Guy Lombardo, photographed by William P. Gottlieb, 1947
|Born||Gaetano Alberto Lombardo
June 19, 1902
London, Ontario, Canada
|Died||November 5, 1977 (aged 75)
Houston, Texas, U.S.
Forming "The Royal Canadians" in 1924 with his brothers Carmen, Lebert, and Victor and other musicians from his hometown, Lombardo led the group to international success, billing themselves as creating "The Sweetest Music This Side of Heaven." The Lombardos are believed to have sold between 100 and 300 million phonograph records during their lifetimes.
Lombardo was born in London, Ontario. His father, Gaetano, was an amateur singer and had four of his five sons learn to play instruments so they could accompany him. Lombardo and his brothers formed their first orchestra while still in grammar school and rehearsed in the back of their father's tailor shop. Lombardo first performed in public with his brother Carmen at a church lawn party in London in 1914. His first recording session took place where trumpeter Bix Beiderbecke made his legendary recordings — in Richmond, Indiana, at the Gennett Studios — both during early 1924.
Lombardo's orchestra played at the "Roosevelt Grill" in the Roosevelt Hotel in New York City from 1929 to 1959, and their New Year's Eve broadcasts (which continued with Lombardo until 1976 at the Waldorf Astoria) were a major part of New Year's celebrations across North America. Even after Lombardo's death, the band's New Year's specials continued for two more years on CBS.
In 1938, he became a naturalized citizen of the United States. The Royal Canadians were noted for playing the traditional song Auld Lang Syne as part of the celebrations. Their recording of the song still plays as the first song of the new year in Times Square.
In November, 1977 Lombardo suffered a massive coronary and passed away. Victor took over the band briefly but couldn't maintain it. When Lebert severed his ties in 1979 the group finally dissolved. The orchestra was later revived in 1989 by Al Pierson, playing a mix of nostalgic tunes and modern arrangements.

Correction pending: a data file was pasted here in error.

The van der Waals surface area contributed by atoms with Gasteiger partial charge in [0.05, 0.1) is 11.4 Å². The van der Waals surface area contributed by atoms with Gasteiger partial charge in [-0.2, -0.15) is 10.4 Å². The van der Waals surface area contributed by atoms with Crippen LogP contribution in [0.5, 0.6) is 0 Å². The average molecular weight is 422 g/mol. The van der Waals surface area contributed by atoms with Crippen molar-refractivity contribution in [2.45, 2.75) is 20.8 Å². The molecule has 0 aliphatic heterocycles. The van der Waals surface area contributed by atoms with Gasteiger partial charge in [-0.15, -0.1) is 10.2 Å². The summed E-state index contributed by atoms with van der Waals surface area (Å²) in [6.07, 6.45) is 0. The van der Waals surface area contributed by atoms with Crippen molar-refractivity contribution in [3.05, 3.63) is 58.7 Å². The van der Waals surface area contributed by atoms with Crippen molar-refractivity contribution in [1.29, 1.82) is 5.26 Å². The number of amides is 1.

Lombardo was inducted into the Long Island Music Hall of Fame in 2007.
Lombardo was also an important figure in hydroplane racing, winning the Gold Cup in 1946 and the Ford Memorial competition in 1948. A museum that was previously in London, Ontario was dedicated to his musical and hydroplane racing achievements. In 2002 he was inducted into the Canadian Motorsport Hall of Fame for his accomplishments.
In his later years, Lombardo lived in Freeport, Long Island, New York, where he kept his boat, Tempo VI. He also invested in a nearby seafood restaurant (or clam shack) originally called "Liota's East Point House." It was soon "Guy Lombardo's East Point House." Lombardo later became promoter and musical director of Jones Beach Marine Theater, which is a still-popular concert venue south of Freeport - the venue was built specifically with him in mind by Robert Moses, who regarded himself as one of Lombardo's fans. Lombardo's final production at Jones Beach was the 1977 staging of Finian's Rainbow, with Christopher Hewett in the title role.
The Guy Lombardo Society is a society dedicated to preserving the music and history of Guy Lombardo And His Royal Canadians.
There is a bridge named after Lombardo in London, Ontario near Wonderland Gardens, as well as Lombardo Avenue in north London near the University of Western Ontario.
The birth home of Guy Lombardo is still standing in London, Ontario, at 202 Simcoe Street. A plaque to the Lombardos has been moved from the exterior wall of the Labatt Retail Store at Richmond and Horton streets in London to the store's entranceway off the parking lot, denoting the site of a subsequent home of the Lombardos.
In his later home of Freeport, New York there is a major street named for him – Guy Lombardo Avenue.
From the mid-'80s until 2007, there was a museum in dedication to Guy Lombardo in London, Ontario, near the intersection of Wonderland Road and Springbank Drive. In September 2007, due to the lack of museum visitors and funding, the museum was closed. Although the city acquired some of the exhibits, most of the collection is being stored at the home of former curator Douglas Flood. City staff have recommended that the museum not be reopened.